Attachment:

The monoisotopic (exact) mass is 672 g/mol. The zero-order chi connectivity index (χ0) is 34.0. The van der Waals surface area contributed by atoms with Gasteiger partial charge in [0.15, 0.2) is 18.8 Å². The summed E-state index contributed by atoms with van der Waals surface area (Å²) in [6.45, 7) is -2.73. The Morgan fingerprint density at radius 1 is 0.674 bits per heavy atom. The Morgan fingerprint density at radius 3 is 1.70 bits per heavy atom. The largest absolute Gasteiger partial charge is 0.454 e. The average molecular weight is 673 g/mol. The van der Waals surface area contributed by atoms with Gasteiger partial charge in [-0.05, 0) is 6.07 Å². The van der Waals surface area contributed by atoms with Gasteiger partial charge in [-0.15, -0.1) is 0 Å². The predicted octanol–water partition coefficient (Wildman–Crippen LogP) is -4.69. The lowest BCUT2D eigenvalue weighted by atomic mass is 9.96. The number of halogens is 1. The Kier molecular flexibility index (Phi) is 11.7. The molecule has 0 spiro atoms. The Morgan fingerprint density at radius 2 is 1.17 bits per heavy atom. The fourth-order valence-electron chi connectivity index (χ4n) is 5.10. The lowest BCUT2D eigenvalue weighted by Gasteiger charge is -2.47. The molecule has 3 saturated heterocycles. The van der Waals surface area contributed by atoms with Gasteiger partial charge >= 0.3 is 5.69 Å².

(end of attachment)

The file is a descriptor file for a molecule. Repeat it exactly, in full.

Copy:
The monoisotopic (exact) mass is 672 g/mol. The zero-order chi connectivity index (χ0) is 34.0. The van der Waals surface area contributed by atoms with Gasteiger partial charge in [0.15, 0.2) is 18.8 Å². The summed E-state index contributed by atoms with van der Waals surface area (Å²) in [6.45, 7) is -2.73. The Morgan fingerprint density at radius 1 is 0.674 bits per heavy atom. The Morgan fingerprint density at radius 3 is 1.70 bits per heavy atom. The largest absolute Gasteiger partial charge is 0.454 e. The average molecular weight is 673 g/mol. The van der Waals surface area contributed by atoms with Gasteiger partial charge in [-0.05, 0) is 6.07 Å². The van der Waals surface area contributed by atoms with Gasteiger partial charge in [-0.15, -0.1) is 0 Å². The predicted octanol–water partition coefficient (Wildman–Crippen LogP) is -4.69. The lowest BCUT2D eigenvalue weighted by atomic mass is 9.96. The number of halogens is 1. The Kier molecular flexibility index (Phi) is 11.7. The molecule has 0 spiro atoms. The Morgan fingerprint density at radius 2 is 1.17 bits per heavy atom. The fourth-order valence-electron chi connectivity index (χ4n) is 5.10. The lowest BCUT2D eigenvalue weighted by Gasteiger charge is -2.47. The molecule has 3 saturated heterocycles. The van der Waals surface area contributed by atoms with Gasteiger partial charge >= 0.3 is 5.69 Å².